Fact, fiction, and our political addiction
Global climate change and its entrance into mainstream politics
Just joined from our capital city, I guess a penny for my thoughts might be good?
I'm somewhat in a personal state of fear after reading State of Fear by Michael Crichton; even though it's a piece of fiction, it opened my eyes to the sort of information seen about global climate change: a reality check, if you will. Crichton puts forth a great deal of information in his book, much of it seeming to debunk the theory of global warming as a 'normal trend in the grand scheme of a constantly changing and dynamic planet.' As to whether these views shared by the characters in the book are his own as well, I can only speculate, but I see now why there are many that are somewhat hesitant to believe climatologists' cries.
The reason, to me, is largely miscommunication, or largely a lack of communication: the fact that the data collectors are not those who speak to the public; the fact that scientists do not publish their information directly to the masses, but instead in scientific journals to their peers. This might now be an obvious fact, but by the time raw information hits the ten o'clock news, it's been through edits, reedits, simplifications; it's been washed free of the true story, and media outlets report on what's left, usually a grossly misconstrued two minute piece, the bottom screen crawl reading "Snowpocalypse across the eastern seaboard: move over global warming."
And even though only a small minority of scientists do not believe in the phenomenon (11% according to information from a visualization by David McCandless and Helen Williams, found at http://leisureguy.files.wordpress.com/2010/01/climate_consensus_550_3.gif), how many Americans remain unmoved? Although most do believe global warming is real, this percentage is actually decreasing. According to Gallup:
A majority of Americans still agree that global warming is real, as 53% say the effects of the problem have already begun or will do so in a few years. That percentage is dwindling, however. The average American is now less convinced than at any time since 1997 that global warming's effects have already begun or will begin shortly.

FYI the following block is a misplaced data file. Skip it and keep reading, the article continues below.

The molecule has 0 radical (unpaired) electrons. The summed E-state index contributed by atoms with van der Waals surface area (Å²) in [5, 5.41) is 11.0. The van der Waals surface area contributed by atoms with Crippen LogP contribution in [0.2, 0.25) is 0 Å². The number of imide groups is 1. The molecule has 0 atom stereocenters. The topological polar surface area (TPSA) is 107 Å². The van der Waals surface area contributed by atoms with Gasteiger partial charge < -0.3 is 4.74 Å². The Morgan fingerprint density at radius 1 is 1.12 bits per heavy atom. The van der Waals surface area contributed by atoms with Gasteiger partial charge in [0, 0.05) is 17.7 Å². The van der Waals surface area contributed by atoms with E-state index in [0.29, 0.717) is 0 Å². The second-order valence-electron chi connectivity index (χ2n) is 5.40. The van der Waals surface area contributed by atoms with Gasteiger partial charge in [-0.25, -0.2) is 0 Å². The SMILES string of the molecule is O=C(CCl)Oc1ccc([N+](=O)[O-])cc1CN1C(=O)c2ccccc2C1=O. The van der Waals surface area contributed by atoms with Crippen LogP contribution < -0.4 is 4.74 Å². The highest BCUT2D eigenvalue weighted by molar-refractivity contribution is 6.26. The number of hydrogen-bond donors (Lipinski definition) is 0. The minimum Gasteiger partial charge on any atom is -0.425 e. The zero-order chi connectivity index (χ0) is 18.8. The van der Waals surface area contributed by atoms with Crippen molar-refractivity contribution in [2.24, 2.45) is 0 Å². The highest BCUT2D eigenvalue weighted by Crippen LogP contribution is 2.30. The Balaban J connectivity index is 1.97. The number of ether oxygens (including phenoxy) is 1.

Meanwhile, 35% say that the effects of global warming either will never happen (19%) or will not happen in their lifetimes (16%).
The 19% figure is more than double the number who held this view in 1997.
The average American is now less convinced? This seems almost impossible, but the trend is visible. I believe the reason lies in the fact that global warming is now a largely politicized topic. It is no longer only the proclamation of scientists that humanity must change its behavior, rather it is the promise of politicians that we will use more renewable energy, and build a more sustainable future. And although it is admirable that some on the Hill are engaged in the issue, it has opened global warming to an onslaught of doubt, transformed efforts for sustainability into arguments about budget, and turned the public's approval of all things "green" into a gradient across our political spectrum. It's a double edged sword: no or little attention to a highly specialized, scientific topic, or large exposure to a much simplified conglomerate of scientific ideas?
Is this good? For better or for worse, it's become our current situation, and although I can't even begin to think of, much less offer, any solution, it's interesting topic to... shall we say... pontificate on. I'll leave you all there as I step lightly off my soap box with hopefully more to post soon!
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